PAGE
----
More gelatinous than I expected, very tender, and delicious.
Because the meat had been nearly doubly cut, it never did hold up to much of any kind of post prep, falling apart easily. All that said, I’d do it again. Meats nearly cut in two shouldn’t be used as stand alone entrees, but perhaps as the source of meats for sandwiches, quick soups, or as a meat topping for a pasta dish.
October 18, 2013
Naan N Curry is an Pakistani-Indian restaurant on Breckenridge Road a block or so north of the Breckenridge intersection on Pleasant Hill Road. It offers an inexpensive buffet at lunch, one very easy to get to and get into. Just pick up a plate, choose your foods, and pay once you’re done. The clientele are mixed. There are plenty of South Asians here, and watching whole families show in traditional dress is visually exciting.
Buffet items. Top and right has cabbage curry.
The buffet has perhaps 15-20 choices or so at lunch, a salad bar that contains chutneys, among other things, and slices of jalapenos that have pretty reasonable spice to them. The buffet is notably clean, not as confused as the one in Asma’s Cuisine.
There was one notable dish out of the ones served here. The cabbage curry is quite good and worth your time and effort. Other dishes were lacking something, perhaps even disappointing. I’ve never had a single solid piece of beef when I show here. All I see in the beef dishes are plenty of bones. Outside of the cabbage curry, the dishes lack spice.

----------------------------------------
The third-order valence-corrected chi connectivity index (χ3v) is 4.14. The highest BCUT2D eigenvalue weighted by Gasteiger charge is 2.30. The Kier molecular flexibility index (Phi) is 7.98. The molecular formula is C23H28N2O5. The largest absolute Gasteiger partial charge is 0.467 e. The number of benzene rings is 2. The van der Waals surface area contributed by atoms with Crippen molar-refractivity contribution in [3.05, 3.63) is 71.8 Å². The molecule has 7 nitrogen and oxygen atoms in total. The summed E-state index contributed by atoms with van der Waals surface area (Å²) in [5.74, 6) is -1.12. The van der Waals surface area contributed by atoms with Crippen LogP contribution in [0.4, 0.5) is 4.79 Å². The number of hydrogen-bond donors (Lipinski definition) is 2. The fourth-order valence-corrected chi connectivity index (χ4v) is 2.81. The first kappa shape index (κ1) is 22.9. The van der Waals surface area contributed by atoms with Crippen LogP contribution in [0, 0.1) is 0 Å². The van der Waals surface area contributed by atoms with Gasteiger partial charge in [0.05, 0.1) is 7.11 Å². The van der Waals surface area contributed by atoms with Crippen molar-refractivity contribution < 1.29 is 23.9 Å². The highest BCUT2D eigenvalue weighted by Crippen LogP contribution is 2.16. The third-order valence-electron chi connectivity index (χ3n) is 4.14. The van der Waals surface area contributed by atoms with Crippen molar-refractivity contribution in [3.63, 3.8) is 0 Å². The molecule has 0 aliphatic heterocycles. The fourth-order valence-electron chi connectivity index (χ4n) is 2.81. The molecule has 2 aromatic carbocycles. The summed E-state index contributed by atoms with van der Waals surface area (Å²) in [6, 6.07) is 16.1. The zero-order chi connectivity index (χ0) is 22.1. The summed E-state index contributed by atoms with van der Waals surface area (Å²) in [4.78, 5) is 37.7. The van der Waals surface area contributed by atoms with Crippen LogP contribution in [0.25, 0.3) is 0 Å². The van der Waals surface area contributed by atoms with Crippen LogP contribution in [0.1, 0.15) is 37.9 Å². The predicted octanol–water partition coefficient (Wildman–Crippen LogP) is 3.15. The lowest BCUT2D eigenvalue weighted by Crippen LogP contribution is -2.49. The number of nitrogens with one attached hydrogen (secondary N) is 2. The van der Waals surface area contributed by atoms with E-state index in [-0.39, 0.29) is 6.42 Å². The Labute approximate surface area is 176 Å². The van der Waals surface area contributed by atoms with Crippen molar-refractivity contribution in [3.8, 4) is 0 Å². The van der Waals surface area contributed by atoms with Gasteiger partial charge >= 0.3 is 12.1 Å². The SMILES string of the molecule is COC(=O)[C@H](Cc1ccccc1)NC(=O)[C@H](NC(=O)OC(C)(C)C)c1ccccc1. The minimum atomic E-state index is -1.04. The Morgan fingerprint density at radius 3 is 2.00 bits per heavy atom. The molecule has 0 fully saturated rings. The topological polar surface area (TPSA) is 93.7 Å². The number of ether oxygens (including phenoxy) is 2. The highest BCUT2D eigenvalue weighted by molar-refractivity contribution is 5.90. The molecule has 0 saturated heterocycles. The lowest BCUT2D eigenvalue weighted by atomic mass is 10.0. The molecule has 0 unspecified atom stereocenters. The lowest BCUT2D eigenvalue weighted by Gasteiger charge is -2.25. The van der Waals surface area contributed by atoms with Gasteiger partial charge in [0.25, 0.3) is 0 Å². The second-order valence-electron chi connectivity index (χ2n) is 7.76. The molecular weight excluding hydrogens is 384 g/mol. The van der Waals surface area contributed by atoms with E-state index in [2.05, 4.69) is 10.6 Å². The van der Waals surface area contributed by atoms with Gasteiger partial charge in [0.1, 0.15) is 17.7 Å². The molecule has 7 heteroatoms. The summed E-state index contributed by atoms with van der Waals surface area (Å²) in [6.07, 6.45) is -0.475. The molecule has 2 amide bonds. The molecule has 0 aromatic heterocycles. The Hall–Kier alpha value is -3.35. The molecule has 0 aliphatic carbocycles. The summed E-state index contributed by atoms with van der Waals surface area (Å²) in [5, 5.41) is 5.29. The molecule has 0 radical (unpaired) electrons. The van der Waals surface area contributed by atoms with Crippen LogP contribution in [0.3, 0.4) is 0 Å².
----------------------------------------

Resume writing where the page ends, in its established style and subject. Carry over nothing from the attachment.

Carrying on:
Asma’s is a spicier, more interesting buffet in my opinion, nor does Naan N Curry rise to the level of the buffet in Moksha Kitchen. Now, you won’t suffer from eating here, but if you’re wanting plenty of flavor, consider alternatives.
Naan N Curry
3083 Breckinridge Blvd
Duluth, GA 30096
October 16, 2013
My daughter wanted lamb chops, wanted to cook one herself and leave the other for me. I didn’t want to fight for the kitchen when she was using it, and I wanted a piece of meat cooked to the degree I wanted. Sous vide was the way to go, because I could start 2 hours ahead of time and just wait for my meat. I picked up some chops at the Publix on Pleasant Hill, the one near Fung Mei.